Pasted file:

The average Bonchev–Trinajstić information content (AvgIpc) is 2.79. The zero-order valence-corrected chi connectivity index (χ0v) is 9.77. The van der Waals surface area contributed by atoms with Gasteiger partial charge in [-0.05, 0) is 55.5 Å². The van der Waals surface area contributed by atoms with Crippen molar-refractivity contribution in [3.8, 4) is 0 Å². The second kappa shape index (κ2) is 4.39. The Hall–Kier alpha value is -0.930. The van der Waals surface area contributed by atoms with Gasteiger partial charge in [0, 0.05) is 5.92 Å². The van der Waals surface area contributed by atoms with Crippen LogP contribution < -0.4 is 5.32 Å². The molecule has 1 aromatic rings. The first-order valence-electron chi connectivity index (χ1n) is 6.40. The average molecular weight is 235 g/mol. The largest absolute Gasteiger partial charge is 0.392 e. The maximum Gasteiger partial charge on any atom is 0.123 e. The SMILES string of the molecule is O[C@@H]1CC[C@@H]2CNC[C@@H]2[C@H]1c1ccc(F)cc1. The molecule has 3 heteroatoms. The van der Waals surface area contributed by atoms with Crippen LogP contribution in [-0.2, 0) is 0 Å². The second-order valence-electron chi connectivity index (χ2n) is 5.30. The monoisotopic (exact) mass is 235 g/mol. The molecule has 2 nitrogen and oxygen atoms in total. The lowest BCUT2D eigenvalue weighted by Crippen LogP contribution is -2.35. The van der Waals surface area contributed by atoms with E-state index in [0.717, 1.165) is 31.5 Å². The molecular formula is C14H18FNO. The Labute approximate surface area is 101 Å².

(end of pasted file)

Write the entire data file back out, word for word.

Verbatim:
The average Bonchev–Trinajstić information content (AvgIpc) is 2.79. The zero-order valence-corrected chi connectivity index (χ0v) is 9.77. The van der Waals surface area contributed by atoms with Gasteiger partial charge in [-0.05, 0) is 55.5 Å². The van der Waals surface area contributed by atoms with Crippen molar-refractivity contribution in [3.8, 4) is 0 Å². The second kappa shape index (κ2) is 4.39. The Hall–Kier alpha value is -0.930. The van der Waals surface area contributed by atoms with Gasteiger partial charge in [0, 0.05) is 5.92 Å². The van der Waals surface area contributed by atoms with Crippen LogP contribution < -0.4 is 5.32 Å². The molecule has 1 aromatic rings. The first-order valence-electron chi connectivity index (χ1n) is 6.40. The average molecular weight is 235 g/mol. The largest absolute Gasteiger partial charge is 0.392 e. The maximum Gasteiger partial charge on any atom is 0.123 e. The SMILES string of the molecule is O[C@@H]1CC[C@@H]2CNC[C@@H]2[C@H]1c1ccc(F)cc1. The molecule has 3 heteroatoms. The van der Waals surface area contributed by atoms with Crippen LogP contribution in [-0.2, 0) is 0 Å². The second-order valence-electron chi connectivity index (χ2n) is 5.30. The monoisotopic (exact) mass is 235 g/mol. The molecule has 2 nitrogen and oxygen atoms in total. The lowest BCUT2D eigenvalue weighted by Crippen LogP contribution is -2.35. The van der Waals surface area contributed by atoms with E-state index in [0.717, 1.165) is 31.5 Å². The molecular formula is C14H18FNO. The Labute approximate surface area is 101 Å².